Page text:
Weaver talks warp and weft

Though she got a taste of weaving in high school, Charlton didn’t become passionate about it until her 30s. She took workshops in Chicago and Alexandria, Va., at a place called Springwater Weavers.

Many teach weaving for beginners but few teach beyond that level except those in a degree program for fiber arts. Charlton has taken what she’s learned and built on it. She said she has learned a lot from the way people respond to her weavings, and like a variety of artists, from those painful mistakes she has made along the way.

“I love the way that color and shapes are created by successive passes of yarn that build up slowly as the tapestry develops. It is a very slow way to create art, but it is also very relaxing and meditative,” she said. “I’m a tactile person, and I enjoy being able to feel the yarn in my hands as I weave. There is something rich and expressive about the color of a tapestry, that for me surpasses the color of the yarn on its own or even the color of other artistic media like paint; it has a depth and a texture. Yarn can also be blended in many ways to create new shades and hues that are richer than a single color.”

Charlton admitted it can take months to create a single image, and it can be very frustrating because the only way to erase a mistake is to go back and unweave it. 
“When you get into the rhythm of weaving and you create a beautiful section of the tapestry it feels really fantastic,” she said.

Tapestry in its earliest art form dates back to back to the Middle Ages. Recently some valuable tapestries belonging to King Henry VIII were found in a rug shop in New York City, causing quite a stir among antiquarians. Tapestries were often used to decorate and insulate the walls of castles and palaces, and were traditionally exceptionally large.  The art of tapestry was revived in the 1960s and ’70s, and the size of the pieces was still large.

“Only recently has the idea of a smaller tapestry been accepted.  I enjoy the idea of reinterpreting this very traditional art form on a new scale with a different sensibility,” she said.
Charlton gets her inspiration from the landscapes around her, particularly the Fluvanna area and the Blue Ridge Mountains. She starts with a photograph of a scene that inspires her and sees if she can work it into a tapestry design. She said one of the unique things about tapestry weaving is that it can be difficult to weave certain shapes or patterns such as vertical lines, so she plans for that. She forms her plan around how she blends colors using yarn, and what scale she makes the weaving.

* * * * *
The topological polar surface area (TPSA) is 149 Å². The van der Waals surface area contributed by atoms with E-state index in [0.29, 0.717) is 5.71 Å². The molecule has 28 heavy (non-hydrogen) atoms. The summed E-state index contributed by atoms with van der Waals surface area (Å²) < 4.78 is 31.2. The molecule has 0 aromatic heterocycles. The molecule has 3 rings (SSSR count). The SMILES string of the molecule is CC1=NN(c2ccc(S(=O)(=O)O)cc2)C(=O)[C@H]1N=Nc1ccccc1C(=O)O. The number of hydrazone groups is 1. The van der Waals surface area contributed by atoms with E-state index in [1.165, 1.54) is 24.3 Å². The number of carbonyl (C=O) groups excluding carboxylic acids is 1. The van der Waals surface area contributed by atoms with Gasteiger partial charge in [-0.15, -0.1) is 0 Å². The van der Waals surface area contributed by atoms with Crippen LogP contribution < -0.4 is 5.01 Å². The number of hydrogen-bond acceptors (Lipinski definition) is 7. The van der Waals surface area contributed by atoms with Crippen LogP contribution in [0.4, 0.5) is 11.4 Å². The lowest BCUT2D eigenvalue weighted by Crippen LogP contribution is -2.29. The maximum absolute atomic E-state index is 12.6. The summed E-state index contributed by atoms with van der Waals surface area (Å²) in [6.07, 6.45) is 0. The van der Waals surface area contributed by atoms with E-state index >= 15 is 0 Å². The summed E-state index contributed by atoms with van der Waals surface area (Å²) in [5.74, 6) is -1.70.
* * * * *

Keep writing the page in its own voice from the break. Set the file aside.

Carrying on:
“I love getting out all of my yarn colors from my bins and picking out a color palate for a tapestry that I am planning,” she said. “Over the years I have built up a fairly large supply of yarn colors, although of course it always seems that I never have that exact right shade that I need for my newest tapestry.”

She has done a series of fruits and vegetables up close, including the piece that was accepted into the exhibition sponsored by the American Tapestry Alliance (ATA).

“The inspiration there was just looking carefully and up close at a familiar object to see all the nuances that are present. The tapestry that is going in to the ATA show, Persimmon, is one of those pieces.  You need to notice the light and exactly how it hits each piece of the object, translate that into two dimensions, then translate that into yarn colors.”

She and her husband, Paul, have been going to this biennial event for several years but this was the first time she had the courage to enter. 

“I was surprised when I was accepted and we’re going to do our best to get out to Denton or Tacoma, Wash., to see this show,” she said.

Charlton explained that the mission of the ATA is to promote an awareness of and appreciation for woven tapestries by individual artists. It sponsors two international juried exhibitions: American Tapestry Biennial and Small Tapestry International. Her work will be part of the Small Tapestry International. The exhibit focuses on small tapestries, less than 100 square inches and not more than 20 inches in any one dimension.

“The idea is to explore and celebrate tapestries in a small format, which create an intimate experience with the viewer just as well as large, traditional tapestries that often fill walls,” she said.

It is up to the artist to interpret the theme in their work, Charlton said. The theme refers to crossed weft and warp. It examines the role of tapestry artists in today’s technologically advanced society and how the ancient medium can be used in a significant way. Weavers explore their art form through the crossroads of warp and weft.

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